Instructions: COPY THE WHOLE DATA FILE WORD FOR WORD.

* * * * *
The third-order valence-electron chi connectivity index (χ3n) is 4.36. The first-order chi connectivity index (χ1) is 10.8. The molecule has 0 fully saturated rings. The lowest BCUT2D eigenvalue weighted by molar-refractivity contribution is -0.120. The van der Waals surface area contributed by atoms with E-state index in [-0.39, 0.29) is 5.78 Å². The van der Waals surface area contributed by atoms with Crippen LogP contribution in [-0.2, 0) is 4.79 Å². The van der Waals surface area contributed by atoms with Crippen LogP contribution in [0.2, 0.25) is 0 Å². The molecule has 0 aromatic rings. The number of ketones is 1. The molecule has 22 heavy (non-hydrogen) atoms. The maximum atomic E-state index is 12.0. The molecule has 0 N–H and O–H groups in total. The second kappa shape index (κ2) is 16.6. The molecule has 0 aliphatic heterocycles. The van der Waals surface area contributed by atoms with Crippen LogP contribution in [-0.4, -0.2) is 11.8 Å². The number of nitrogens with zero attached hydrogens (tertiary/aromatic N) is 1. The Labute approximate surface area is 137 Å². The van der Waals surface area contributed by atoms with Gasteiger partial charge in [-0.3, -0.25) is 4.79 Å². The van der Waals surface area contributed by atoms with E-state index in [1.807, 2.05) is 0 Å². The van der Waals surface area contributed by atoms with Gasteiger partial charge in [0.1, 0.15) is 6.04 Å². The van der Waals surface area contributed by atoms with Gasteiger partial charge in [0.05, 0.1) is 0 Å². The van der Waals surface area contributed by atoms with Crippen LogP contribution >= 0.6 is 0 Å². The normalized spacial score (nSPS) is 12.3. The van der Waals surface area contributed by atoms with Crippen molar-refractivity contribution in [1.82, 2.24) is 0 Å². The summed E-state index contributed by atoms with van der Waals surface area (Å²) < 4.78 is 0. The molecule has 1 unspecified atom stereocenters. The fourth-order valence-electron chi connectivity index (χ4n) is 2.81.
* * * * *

The third-order valence-electron chi connectivity index (χ3n) is 4.36. The first-order chi connectivity index (χ1) is 10.8. The molecule has 0 fully saturated rings. The lowest BCUT2D eigenvalue weighted by molar-refractivity contribution is -0.120. The van der Waals surface area contributed by atoms with E-state index in [-0.39, 0.29) is 5.78 Å². The van der Waals surface area contributed by atoms with Crippen LogP contribution in [-0.2, 0) is 4.79 Å². The van der Waals surface area contributed by atoms with Crippen LogP contribution in [0.2, 0.25) is 0 Å². The molecule has 0 aromatic rings. The number of ketones is 1. The molecule has 22 heavy (non-hydrogen) atoms. The maximum atomic E-state index is 12.0. The molecule has 0 N–H and O–H groups in total. The second kappa shape index (κ2) is 16.6. The molecule has 0 aliphatic heterocycles. The van der Waals surface area contributed by atoms with Crippen LogP contribution in [-0.4, -0.2) is 11.8 Å². The number of nitrogens with zero attached hydrogens (tertiary/aromatic N) is 1. The Labute approximate surface area is 137 Å². The van der Waals surface area contributed by atoms with Gasteiger partial charge in [-0.3, -0.25) is 4.79 Å². The van der Waals surface area contributed by atoms with E-state index in [1.807, 2.05) is 0 Å². The van der Waals surface area contributed by atoms with Gasteiger partial charge in [0.1, 0.15) is 6.04 Å². The van der Waals surface area contributed by atoms with Gasteiger partial charge in [0.05, 0.1) is 0 Å². The van der Waals surface area contributed by atoms with Crippen LogP contribution >= 0.6 is 0 Å². The normalized spacial score (nSPS) is 12.3. The van der Waals surface area contributed by atoms with Crippen molar-refractivity contribution in [1.82, 2.24) is 0 Å². The summed E-state index contributed by atoms with van der Waals surface area (Å²) < 4.78 is 0. The molecule has 1 unspecified atom stereocenters. The fourth-order valence-electron chi connectivity index (χ4n) is 2.81.